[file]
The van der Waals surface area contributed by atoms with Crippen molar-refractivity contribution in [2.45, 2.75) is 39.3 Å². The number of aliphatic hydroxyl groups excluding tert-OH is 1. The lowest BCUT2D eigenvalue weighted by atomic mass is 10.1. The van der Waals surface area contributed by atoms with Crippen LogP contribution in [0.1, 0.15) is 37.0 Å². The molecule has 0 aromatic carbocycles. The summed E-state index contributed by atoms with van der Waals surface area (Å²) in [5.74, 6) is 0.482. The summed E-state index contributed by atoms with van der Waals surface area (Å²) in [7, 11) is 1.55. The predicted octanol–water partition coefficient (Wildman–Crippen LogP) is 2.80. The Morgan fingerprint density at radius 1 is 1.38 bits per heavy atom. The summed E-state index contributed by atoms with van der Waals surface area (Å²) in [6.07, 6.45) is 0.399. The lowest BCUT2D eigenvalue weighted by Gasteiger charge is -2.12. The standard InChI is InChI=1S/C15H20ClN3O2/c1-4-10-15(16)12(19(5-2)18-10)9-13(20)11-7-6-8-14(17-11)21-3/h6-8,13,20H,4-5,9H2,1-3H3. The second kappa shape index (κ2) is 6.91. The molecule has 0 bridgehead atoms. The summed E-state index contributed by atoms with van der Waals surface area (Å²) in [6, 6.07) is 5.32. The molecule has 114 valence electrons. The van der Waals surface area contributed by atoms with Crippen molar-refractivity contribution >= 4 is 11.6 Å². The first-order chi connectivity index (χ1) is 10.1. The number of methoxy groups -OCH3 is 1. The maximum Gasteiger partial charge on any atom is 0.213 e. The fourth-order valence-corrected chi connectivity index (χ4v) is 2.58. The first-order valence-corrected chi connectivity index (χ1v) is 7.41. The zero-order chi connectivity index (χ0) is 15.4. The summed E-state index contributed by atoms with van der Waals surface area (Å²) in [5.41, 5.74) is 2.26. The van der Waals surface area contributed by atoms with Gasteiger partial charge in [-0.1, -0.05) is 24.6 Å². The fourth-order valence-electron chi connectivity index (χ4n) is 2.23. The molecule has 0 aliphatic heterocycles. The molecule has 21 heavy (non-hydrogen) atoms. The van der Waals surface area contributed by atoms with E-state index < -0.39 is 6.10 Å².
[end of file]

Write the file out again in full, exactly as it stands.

The van der Waals surface area contributed by atoms with Crippen molar-refractivity contribution in [2.45, 2.75) is 39.3 Å². The number of aliphatic hydroxyl groups excluding tert-OH is 1. The lowest BCUT2D eigenvalue weighted by atomic mass is 10.1. The van der Waals surface area contributed by atoms with Crippen LogP contribution in [0.1, 0.15) is 37.0 Å². The molecule has 0 aromatic carbocycles. The summed E-state index contributed by atoms with van der Waals surface area (Å²) in [5.74, 6) is 0.482. The summed E-state index contributed by atoms with van der Waals surface area (Å²) in [7, 11) is 1.55. The predicted octanol–water partition coefficient (Wildman–Crippen LogP) is 2.80. The Morgan fingerprint density at radius 1 is 1.38 bits per heavy atom. The summed E-state index contributed by atoms with van der Waals surface area (Å²) in [6.07, 6.45) is 0.399. The lowest BCUT2D eigenvalue weighted by Gasteiger charge is -2.12. The standard InChI is InChI=1S/C15H20ClN3O2/c1-4-10-15(16)12(19(5-2)18-10)9-13(20)11-7-6-8-14(17-11)21-3/h6-8,13,20H,4-5,9H2,1-3H3. The second kappa shape index (κ2) is 6.91. The molecule has 0 bridgehead atoms. The summed E-state index contributed by atoms with van der Waals surface area (Å²) in [6, 6.07) is 5.32. The molecule has 114 valence electrons. The van der Waals surface area contributed by atoms with Crippen molar-refractivity contribution >= 4 is 11.6 Å². The first-order chi connectivity index (χ1) is 10.1. The number of methoxy groups -OCH3 is 1. The maximum Gasteiger partial charge on any atom is 0.213 e. The fourth-order valence-corrected chi connectivity index (χ4v) is 2.58. The first-order valence-corrected chi connectivity index (χ1v) is 7.41. The zero-order chi connectivity index (χ0) is 15.4. The summed E-state index contributed by atoms with van der Waals surface area (Å²) in [5.41, 5.74) is 2.26. The van der Waals surface area contributed by atoms with Gasteiger partial charge in [-0.1, -0.05) is 24.6 Å². The fourth-order valence-electron chi connectivity index (χ4n) is 2.23. The molecule has 0 aliphatic heterocycles. The molecule has 21 heavy (non-hydrogen) atoms. The van der Waals surface area contributed by atoms with E-state index < -0.39 is 6.10 Å².